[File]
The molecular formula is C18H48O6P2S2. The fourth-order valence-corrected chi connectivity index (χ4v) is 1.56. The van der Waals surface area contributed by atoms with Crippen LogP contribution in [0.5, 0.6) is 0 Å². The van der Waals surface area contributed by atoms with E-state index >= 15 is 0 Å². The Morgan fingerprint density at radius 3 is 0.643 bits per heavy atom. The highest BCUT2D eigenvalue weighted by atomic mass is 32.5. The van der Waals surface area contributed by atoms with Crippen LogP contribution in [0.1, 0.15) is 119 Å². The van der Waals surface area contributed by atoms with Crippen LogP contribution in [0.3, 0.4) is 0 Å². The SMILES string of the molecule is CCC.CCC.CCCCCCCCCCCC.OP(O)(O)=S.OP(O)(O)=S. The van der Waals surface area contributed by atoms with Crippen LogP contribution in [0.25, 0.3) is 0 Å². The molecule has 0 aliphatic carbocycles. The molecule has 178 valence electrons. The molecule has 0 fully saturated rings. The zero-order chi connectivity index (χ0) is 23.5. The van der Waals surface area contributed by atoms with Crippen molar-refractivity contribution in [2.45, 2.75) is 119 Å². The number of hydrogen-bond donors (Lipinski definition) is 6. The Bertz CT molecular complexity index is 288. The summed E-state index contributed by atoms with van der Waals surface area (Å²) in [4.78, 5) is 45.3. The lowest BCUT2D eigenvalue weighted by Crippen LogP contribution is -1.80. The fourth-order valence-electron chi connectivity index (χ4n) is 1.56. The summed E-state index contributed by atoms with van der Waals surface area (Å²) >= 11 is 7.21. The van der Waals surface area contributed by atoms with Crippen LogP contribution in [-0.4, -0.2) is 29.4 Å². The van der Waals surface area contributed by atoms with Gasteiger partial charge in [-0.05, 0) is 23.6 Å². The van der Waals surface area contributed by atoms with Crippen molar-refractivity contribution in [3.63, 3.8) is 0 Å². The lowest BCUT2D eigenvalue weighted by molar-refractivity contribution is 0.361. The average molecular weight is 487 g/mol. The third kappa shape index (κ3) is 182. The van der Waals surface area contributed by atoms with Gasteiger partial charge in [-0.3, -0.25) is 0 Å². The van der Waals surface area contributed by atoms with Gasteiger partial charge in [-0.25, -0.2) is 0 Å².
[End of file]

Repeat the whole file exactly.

The molecular formula is C18H48O6P2S2. The fourth-order valence-corrected chi connectivity index (χ4v) is 1.56. The van der Waals surface area contributed by atoms with Crippen LogP contribution in [0.5, 0.6) is 0 Å². The van der Waals surface area contributed by atoms with E-state index >= 15 is 0 Å². The Morgan fingerprint density at radius 3 is 0.643 bits per heavy atom. The highest BCUT2D eigenvalue weighted by atomic mass is 32.5. The van der Waals surface area contributed by atoms with Crippen LogP contribution in [0.1, 0.15) is 119 Å². The van der Waals surface area contributed by atoms with Crippen LogP contribution in [0.3, 0.4) is 0 Å². The SMILES string of the molecule is CCC.CCC.CCCCCCCCCCCC.OP(O)(O)=S.OP(O)(O)=S. The van der Waals surface area contributed by atoms with Crippen LogP contribution in [0.25, 0.3) is 0 Å². The molecule has 0 aliphatic carbocycles. The molecule has 178 valence electrons. The molecule has 0 fully saturated rings. The zero-order chi connectivity index (χ0) is 23.5. The van der Waals surface area contributed by atoms with Crippen molar-refractivity contribution in [2.45, 2.75) is 119 Å². The number of hydrogen-bond donors (Lipinski definition) is 6. The Bertz CT molecular complexity index is 288. The summed E-state index contributed by atoms with van der Waals surface area (Å²) in [4.78, 5) is 45.3. The lowest BCUT2D eigenvalue weighted by Crippen LogP contribution is -1.80. The fourth-order valence-electron chi connectivity index (χ4n) is 1.56. The summed E-state index contributed by atoms with van der Waals surface area (Å²) >= 11 is 7.21. The van der Waals surface area contributed by atoms with Crippen LogP contribution in [-0.4, -0.2) is 29.4 Å². The van der Waals surface area contributed by atoms with Gasteiger partial charge in [-0.05, 0) is 23.6 Å². The van der Waals surface area contributed by atoms with Crippen molar-refractivity contribution in [3.63, 3.8) is 0 Å². The lowest BCUT2D eigenvalue weighted by molar-refractivity contribution is 0.361. The average molecular weight is 487 g/mol. The third kappa shape index (κ3) is 182. The van der Waals surface area contributed by atoms with Gasteiger partial charge in [-0.3, -0.25) is 0 Å². The van der Waals surface area contributed by atoms with Gasteiger partial charge in [-0.25, -0.2) is 0 Å².